Crew Resource Management for wells

2 January 2015

drilling crew

The offshore sector continues to define and make significant operational improvements to incorporate lessons learned from the Macondo blowout.

One area is improved hardware – for example the various emergency wellhead connectors that were developed, constructed and are now deployed globally, with the associated logistics support to deliver them to the location of a major well incident. Another area is regulatory improvements, for example the EU Offshore Directive and the linked national regulations that are required by mid-2015. (In UK HSE has recently provided additional information to industry about the draft Offshore Safety Case Regulations 2015 and some remaining legal issues to be resolved – and Offshore Group has responded to HSE with additional comments).

A third very important area is the skills required by those involved in well operations. Macondo provided evidence of some technical deficiencies in the various training standards but, more importantly, of the clear need for ‘soft skills’ training and assessment of how well these are deployed, to improve the ways that teams work together. Key publications are now available to help organisations put such training in place. Collectively it’s known as ‘crew resource management’ (CRM), developed initially for the aviation sector, but now recognised as a vital tool also applicable for hospitals and in the nuclear, marine and process sectors. 

The broad competences that CRM targets are:

  • Situational awareness

  • Decision making & problem solving

  • Leadership

  • Teamwork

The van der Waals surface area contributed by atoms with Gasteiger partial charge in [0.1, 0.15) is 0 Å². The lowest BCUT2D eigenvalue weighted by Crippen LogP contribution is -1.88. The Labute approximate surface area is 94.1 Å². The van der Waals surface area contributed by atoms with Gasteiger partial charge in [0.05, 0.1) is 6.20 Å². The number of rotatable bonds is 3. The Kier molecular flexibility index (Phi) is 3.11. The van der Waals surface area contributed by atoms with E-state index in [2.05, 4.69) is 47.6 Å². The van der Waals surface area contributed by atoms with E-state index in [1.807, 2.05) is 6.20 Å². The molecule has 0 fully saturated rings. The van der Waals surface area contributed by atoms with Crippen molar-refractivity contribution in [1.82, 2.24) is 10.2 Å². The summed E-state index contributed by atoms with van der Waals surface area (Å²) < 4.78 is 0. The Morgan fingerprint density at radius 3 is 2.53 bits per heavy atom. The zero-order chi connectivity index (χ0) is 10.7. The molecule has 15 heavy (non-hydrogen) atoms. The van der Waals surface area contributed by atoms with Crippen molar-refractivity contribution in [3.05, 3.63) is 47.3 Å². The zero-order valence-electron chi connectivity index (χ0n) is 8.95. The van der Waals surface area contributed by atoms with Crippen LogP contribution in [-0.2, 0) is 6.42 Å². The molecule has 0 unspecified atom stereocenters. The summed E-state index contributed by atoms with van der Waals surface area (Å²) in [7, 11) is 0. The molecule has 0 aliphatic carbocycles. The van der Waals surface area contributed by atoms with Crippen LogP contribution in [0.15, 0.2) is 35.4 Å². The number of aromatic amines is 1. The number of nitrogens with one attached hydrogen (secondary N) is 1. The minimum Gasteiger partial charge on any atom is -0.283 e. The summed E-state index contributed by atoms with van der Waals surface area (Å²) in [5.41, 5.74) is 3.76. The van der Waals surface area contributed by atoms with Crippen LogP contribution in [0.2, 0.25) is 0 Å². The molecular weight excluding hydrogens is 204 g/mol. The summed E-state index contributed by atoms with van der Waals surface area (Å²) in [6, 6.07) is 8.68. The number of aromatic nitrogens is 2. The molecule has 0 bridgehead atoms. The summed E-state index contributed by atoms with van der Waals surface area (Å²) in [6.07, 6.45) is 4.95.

• Communications

  • Managing stress/fatigue.

The balance needed between these will vary with specific work tasks and situations, so CRM must be customised and relevant for the trainees. (My own first experience was as the lone safety professional on an in-house CRM course for helicopter pilots. I attended to increase my contractor auditing skills, and certainly learned a great deal.)

Some recent key publications about CRM for the offshore sector are:

  • Energy Institute Guidance on CRM and non-technical skills training, July 2014 (free to download, but you need to register first). This comprehensive guide summarises what CRM involves, some case studies of why it’s needed, what a CRM course should cover and how to assess the required competences. It includes Appendices detailing example course syllabuses, including a 2-day course for Wells Operations taken from IOGP report 501. Table 3 provides helpful examples of good/poor behaviours in each CRM category, and suggestions of how these can be assessed in work situations.

  • IOGP Guidelines for implementing Well Operations CRM training, report no. 502, December 2014 – free to download. This links to the EI Guidance, but is specific to wells personnel. It covers the same required competences, though in a slightly different sequence, and lists key learning objectives for each. Table 1 (page 20) lists the personnel who require this training and associated competence assessments – the priority is for rig-based personnel, but office-based roles are included too (there’s no mention of OSH advisors in either category – but I suggest all OSH professionals who cover well operations need this training, and some of the competences).

Taken together, these reports provide a sound basis for the upstream sector (on- and offshore) to implement highly relevant CRM training for all key wells personnel. They also provide a wealth of references for further reading for those not already familiar with CRM or wells management – including, for example, IOGP Report no. 476 that covers required enhancements to well control training, examination and certification. 

Drilling sector OSH advisors have a key role in ensuring that CRM training and associated skills assessments in work situations actually happen. If you are in this category, I suggest you include it in your CPD plan for 2015 – and perhaps start by experiencing a CRM course for yourself if you’ve not already done so.

Ian Waldram